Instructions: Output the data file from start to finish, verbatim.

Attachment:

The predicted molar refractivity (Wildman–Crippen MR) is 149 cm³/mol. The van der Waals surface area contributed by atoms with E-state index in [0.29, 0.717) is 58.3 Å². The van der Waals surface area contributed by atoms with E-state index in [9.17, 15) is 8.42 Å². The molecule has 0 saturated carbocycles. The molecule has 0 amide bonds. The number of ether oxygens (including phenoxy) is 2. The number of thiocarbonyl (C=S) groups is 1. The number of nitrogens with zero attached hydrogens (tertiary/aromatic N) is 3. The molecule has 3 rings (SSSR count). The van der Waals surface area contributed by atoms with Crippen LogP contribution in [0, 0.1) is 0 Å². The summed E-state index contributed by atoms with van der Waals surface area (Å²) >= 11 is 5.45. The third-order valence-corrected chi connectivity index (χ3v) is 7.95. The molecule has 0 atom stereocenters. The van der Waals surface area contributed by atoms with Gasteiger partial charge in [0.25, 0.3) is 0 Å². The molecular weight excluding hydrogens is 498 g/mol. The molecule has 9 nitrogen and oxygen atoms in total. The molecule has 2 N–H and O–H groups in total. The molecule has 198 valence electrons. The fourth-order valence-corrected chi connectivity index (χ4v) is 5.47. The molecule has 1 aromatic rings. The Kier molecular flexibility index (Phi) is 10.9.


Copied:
The predicted molar refractivity (Wildman–Crippen MR) is 149 cm³/mol. The van der Waals surface area contributed by atoms with E-state index in [0.29, 0.717) is 58.3 Å². The van der Waals surface area contributed by atoms with E-state index in [9.17, 15) is 8.42 Å². The molecule has 0 saturated carbocycles. The molecule has 0 amide bonds. The number of ether oxygens (including phenoxy) is 2. The number of thiocarbonyl (C=S) groups is 1. The number of nitrogens with zero attached hydrogens (tertiary/aromatic N) is 3. The molecule has 3 rings (SSSR count). The van der Waals surface area contributed by atoms with Crippen LogP contribution in [0, 0.1) is 0 Å². The summed E-state index contributed by atoms with van der Waals surface area (Å²) >= 11 is 5.45. The third-order valence-corrected chi connectivity index (χ3v) is 7.95. The molecule has 0 atom stereocenters. The van der Waals surface area contributed by atoms with Gasteiger partial charge in [0.25, 0.3) is 0 Å². The molecular weight excluding hydrogens is 498 g/mol. The molecule has 9 nitrogen and oxygen atoms in total. The molecule has 2 N–H and O–H groups in total. The molecule has 198 valence electrons. The fourth-order valence-corrected chi connectivity index (χ4v) is 5.47. The molecule has 1 aromatic rings. The Kier molecular flexibility index (Phi) is 10.9.